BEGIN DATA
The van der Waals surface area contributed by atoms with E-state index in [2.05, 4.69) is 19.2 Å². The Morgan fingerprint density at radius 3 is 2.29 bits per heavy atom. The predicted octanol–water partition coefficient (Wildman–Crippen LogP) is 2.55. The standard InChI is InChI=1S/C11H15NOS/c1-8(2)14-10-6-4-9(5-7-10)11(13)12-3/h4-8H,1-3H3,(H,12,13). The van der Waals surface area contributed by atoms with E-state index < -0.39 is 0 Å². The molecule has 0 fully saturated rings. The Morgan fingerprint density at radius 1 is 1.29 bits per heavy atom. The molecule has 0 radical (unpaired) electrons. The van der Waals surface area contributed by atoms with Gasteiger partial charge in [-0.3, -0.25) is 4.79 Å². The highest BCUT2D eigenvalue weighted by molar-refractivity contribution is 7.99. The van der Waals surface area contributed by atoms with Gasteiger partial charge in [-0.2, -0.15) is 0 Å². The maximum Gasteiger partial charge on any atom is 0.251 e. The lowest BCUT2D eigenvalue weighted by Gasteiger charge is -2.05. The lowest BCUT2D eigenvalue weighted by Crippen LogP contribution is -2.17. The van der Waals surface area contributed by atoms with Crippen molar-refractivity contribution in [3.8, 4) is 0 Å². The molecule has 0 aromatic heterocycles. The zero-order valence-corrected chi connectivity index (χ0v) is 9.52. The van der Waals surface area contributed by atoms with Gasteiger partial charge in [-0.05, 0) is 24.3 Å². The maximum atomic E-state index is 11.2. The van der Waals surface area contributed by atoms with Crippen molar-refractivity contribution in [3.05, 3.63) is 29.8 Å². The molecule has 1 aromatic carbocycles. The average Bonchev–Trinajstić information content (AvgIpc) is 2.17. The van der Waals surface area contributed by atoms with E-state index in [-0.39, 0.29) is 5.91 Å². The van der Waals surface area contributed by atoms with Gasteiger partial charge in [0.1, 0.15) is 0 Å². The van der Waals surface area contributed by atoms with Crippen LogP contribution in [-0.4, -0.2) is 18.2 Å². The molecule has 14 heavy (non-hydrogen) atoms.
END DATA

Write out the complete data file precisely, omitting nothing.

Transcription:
The van der Waals surface area contributed by atoms with E-state index in [2.05, 4.69) is 19.2 Å². The Morgan fingerprint density at radius 3 is 2.29 bits per heavy atom. The predicted octanol–water partition coefficient (Wildman–Crippen LogP) is 2.55. The standard InChI is InChI=1S/C11H15NOS/c1-8(2)14-10-6-4-9(5-7-10)11(13)12-3/h4-8H,1-3H3,(H,12,13). The van der Waals surface area contributed by atoms with E-state index < -0.39 is 0 Å². The molecule has 0 fully saturated rings. The Morgan fingerprint density at radius 1 is 1.29 bits per heavy atom. The molecule has 0 radical (unpaired) electrons. The van der Waals surface area contributed by atoms with Gasteiger partial charge in [-0.3, -0.25) is 4.79 Å². The highest BCUT2D eigenvalue weighted by molar-refractivity contribution is 7.99. The van der Waals surface area contributed by atoms with Gasteiger partial charge in [-0.2, -0.15) is 0 Å². The maximum Gasteiger partial charge on any atom is 0.251 e. The lowest BCUT2D eigenvalue weighted by Gasteiger charge is -2.05. The lowest BCUT2D eigenvalue weighted by Crippen LogP contribution is -2.17. The van der Waals surface area contributed by atoms with Crippen molar-refractivity contribution in [3.8, 4) is 0 Å². The molecule has 0 aromatic heterocycles. The zero-order valence-corrected chi connectivity index (χ0v) is 9.52. The van der Waals surface area contributed by atoms with Gasteiger partial charge in [-0.05, 0) is 24.3 Å². The maximum atomic E-state index is 11.2. The van der Waals surface area contributed by atoms with Crippen molar-refractivity contribution in [3.05, 3.63) is 29.8 Å². The molecule has 1 aromatic carbocycles. The average Bonchev–Trinajstić information content (AvgIpc) is 2.17. The van der Waals surface area contributed by atoms with E-state index in [-0.39, 0.29) is 5.91 Å². The van der Waals surface area contributed by atoms with Gasteiger partial charge in [0.1, 0.15) is 0 Å². The van der Waals surface area contributed by atoms with Crippen LogP contribution in [-0.4, -0.2) is 18.2 Å². The molecule has 14 heavy (non-hydrogen) atoms.